In Jansson, we identified the following "important factors" to be considered in deciding whether relief in such circumstances should be granted. They are: (1) the extent of the delay in making the application; (2) the underlying reason or cause; (3) the fault or blamelessness of the litigant; and (4) the prejudice that would accrue to the other party. Id. at 195. See also, Aujero v. Cirelli, 110 N.J. 566, 577, 542 A.2d 465 (1988). Plaintiffs' complaint in Jansson had been dismissed because their attorney failed to send answered interrogatories to defense counsel. 198 N.J. Super. at 193. Nearly three years after dismissal, plaintiffs' new attorney moved to reinstate. Ibid. Applying the above-stated "important factors," we held that plaintiffs were entitled to relief because they "were, themselves, entirely blameless." Id. at 195. Despite the fact that the delay from the time of dismissal to the time of application for relief was substantial, we observed "we believe that in the absence of demonstrable prejudice to the other party it is neither necessary nor proper to visit the sins of the attorney upon his blameless client." Id. at 196. See also, Audubon Volunteer Fire Co. No. 1 v. Church Constr. Co., Inc., 206 N.J. Super. 405, 406, 502 A.2d 1183 (App. Div. 1986) ("the shepherding function we serve is abused by unnecessarily closing the courtroom doors to a litigant whose only sin is to retain a lawyer who delays filing an answer during settlement negotiations").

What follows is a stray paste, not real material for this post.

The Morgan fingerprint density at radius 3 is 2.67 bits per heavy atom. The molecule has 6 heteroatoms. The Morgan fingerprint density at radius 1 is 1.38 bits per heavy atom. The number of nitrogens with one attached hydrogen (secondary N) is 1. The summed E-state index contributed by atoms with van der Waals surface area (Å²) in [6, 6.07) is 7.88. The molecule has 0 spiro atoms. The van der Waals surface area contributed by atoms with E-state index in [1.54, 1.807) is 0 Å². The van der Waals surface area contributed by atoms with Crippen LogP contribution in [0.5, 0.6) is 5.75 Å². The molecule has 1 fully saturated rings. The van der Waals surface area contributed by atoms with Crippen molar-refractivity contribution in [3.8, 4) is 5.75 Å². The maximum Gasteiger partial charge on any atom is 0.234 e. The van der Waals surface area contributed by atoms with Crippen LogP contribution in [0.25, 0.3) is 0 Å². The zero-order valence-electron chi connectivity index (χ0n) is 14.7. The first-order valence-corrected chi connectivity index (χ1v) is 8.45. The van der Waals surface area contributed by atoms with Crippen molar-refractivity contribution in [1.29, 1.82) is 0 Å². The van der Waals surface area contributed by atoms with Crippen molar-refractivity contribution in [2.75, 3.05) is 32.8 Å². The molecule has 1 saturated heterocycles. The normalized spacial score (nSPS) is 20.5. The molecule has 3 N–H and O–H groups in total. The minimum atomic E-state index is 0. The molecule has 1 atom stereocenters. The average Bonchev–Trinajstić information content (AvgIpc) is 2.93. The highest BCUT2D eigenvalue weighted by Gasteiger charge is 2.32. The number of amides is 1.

As noted, the dismissal in Jansson was based on plaintiffs' failure to answer interrogatories. R. 4:23-5 has since been amended in accordance with the Court's directive in Aujero, 110 N.J. at 580-81, to provide for specific time periods and guidelines before dismissal of a complaint for failure to answer interrogatories is entered with prejudice. In view of the amendment to the rule, another panel of this court recently questioned whether Jansson "should continue to govern this discovery default problem." Albarran v. Lukas, 276 N.J. Super. 91, 95, 647 A.2d 476 (App. Div. 1994). We do not address the issue. Suffice it to say that the factors identified by Judge Baime in Jansson remain important guideposts in deciding whether relief should be granted, as here, when dismissal is for reasons unrelated to a discovery-rule violation.